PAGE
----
Novel Organic Heterostructures Enabled by Emulsion-Based, Resonant Infrared, Matrix-Assisted Pulsed Laser Evaporation (RIR-MAPLE)
An explosion in the growth of organic materials used for optoelectronic devices is linked to the promise that they have demonstrated in several ways: workable carrier mobilities, ease of processing, design flexibility to tailor their optical and electrical characteristics, structural flexibility, and fabrication scalability. However, challenges remain before they are ready for prime time. Deposition of these materials into ordered thin films requires that they be cast from solutions of organic solvents. Drawbacks of solution-casting include the difficulty of producing layered films without utilizing orthogonal solvents (or even with orthogonal solvents), the difficulty in controlling domain sizes in films of mixed materials, and the lack of parameter options used to control the final properties of thin films. Emulsion-based, resonant infrared, matrix-assisted pulsed laser evaporation (RIR-MAPLE) is a thin film deposition technique that is demonstrated to provide solutions to these problems.
This work presents fundamental research into the RIR-MAPLE process. An investigation of the molecular weight of deposited materials demonstrates that emulsion-based RIR-MAPLE is capable of depositing polymers with their native molecular weights intact, unlike other laser deposition techniques. The ability to deposit multilayer films with clearly defined interfaces is also demonstrated by cross-sectional transmission electron microscopy imaging of a layered polymer/quantum dot nanocomposite film. In addition, trade-offs related to the presence of surfactant in the target, required to stabilize the emulsion, are articulated and investigated by x-ray diffraction, electrical, optical, and surface characterization techniques. These studies show that, generally speaking, the structural, optical and electrical properties are not significantly affected by the affected by the presence of surfactant, provided that the concentration within the target is sufficiently low. Importantly, the in-plane mobility of RIR-MAPLE devices, determined by organic field effect transistor (OFET) characterization, rivals that of spin-cast devices produced under similar conditions.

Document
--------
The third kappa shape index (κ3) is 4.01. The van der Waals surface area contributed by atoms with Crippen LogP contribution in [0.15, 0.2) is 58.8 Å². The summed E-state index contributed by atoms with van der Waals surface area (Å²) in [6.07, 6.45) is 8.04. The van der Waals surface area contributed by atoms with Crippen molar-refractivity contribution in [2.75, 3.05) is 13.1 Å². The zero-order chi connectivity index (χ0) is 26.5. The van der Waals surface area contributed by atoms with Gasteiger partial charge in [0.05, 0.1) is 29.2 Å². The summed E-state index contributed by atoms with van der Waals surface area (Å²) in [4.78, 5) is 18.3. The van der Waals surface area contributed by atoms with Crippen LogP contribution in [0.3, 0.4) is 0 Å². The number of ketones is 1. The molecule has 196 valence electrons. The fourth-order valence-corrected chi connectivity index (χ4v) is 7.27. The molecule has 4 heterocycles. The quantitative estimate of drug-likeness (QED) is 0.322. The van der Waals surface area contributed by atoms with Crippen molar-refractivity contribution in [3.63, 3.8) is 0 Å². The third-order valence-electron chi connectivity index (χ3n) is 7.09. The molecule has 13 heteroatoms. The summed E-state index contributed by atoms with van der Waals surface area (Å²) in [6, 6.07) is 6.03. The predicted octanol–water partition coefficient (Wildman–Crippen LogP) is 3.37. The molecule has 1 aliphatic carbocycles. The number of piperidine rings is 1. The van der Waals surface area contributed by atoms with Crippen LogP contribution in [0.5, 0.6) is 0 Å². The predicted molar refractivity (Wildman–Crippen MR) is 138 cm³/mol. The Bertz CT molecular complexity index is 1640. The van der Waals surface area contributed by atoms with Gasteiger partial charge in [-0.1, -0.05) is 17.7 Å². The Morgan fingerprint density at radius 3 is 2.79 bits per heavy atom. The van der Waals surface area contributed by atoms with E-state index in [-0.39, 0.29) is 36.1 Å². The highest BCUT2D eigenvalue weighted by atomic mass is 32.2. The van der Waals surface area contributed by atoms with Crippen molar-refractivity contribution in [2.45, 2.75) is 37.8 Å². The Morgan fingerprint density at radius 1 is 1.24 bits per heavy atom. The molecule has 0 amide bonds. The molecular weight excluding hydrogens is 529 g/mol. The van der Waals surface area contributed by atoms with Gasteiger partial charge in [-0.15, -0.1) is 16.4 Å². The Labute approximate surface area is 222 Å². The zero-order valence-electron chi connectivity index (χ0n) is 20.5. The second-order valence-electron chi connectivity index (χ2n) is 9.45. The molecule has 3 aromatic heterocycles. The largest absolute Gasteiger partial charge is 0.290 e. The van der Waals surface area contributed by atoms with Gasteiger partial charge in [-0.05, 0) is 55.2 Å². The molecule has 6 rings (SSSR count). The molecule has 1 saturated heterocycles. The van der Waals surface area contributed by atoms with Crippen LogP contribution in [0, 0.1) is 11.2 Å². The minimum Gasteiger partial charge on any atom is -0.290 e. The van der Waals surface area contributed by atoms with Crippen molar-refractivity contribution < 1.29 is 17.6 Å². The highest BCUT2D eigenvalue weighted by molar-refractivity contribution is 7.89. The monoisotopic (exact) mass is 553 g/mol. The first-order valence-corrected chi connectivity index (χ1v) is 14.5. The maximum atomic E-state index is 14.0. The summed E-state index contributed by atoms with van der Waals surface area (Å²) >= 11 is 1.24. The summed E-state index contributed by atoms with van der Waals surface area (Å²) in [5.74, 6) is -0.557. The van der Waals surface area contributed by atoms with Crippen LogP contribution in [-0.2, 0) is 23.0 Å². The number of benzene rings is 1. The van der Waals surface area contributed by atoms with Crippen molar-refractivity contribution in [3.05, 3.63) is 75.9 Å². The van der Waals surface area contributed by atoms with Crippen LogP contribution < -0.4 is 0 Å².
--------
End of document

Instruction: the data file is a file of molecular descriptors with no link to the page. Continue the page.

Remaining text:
This work also presents results of emulsion-based RIR-MAPLE deposition applied to optical coatings (gradient-refractive index antireflection coating based on porous, multilayer films) and optoelectronic devices (organic photovoltaics based on the polymer, P3HT, and small molecule, PC61BM, bulk heterojunction system). The optical coating demonstrates that RIR-MAPLE is capable of producing nanoscale domain sizes in mixed polymer blends that allow a film to function as an effective medium relevant to devices in the visible spectrum. Moreover, bulk heterojunction organic photovoltaic (OPV) devices that require nanoscale domains to function effectively are achieved by co-deposition of P3HT and PC61BM, achieving a power conversion efficiency of 1.0%, which is a record for MAPLE-deposited devices.
Results of these studies illuminate unique capabilities of the RIR-MAPLE process. Multilayer films are readily fabricated to create true bilayer OPV structures. Additionally, true gradient thin films are created by varying the ratio of two materials, including two-polymer films and a film consisting of a polymer and a small molecule, over the course of a single deposition.
Organic Thin Films
Pulsed Laser Deposition
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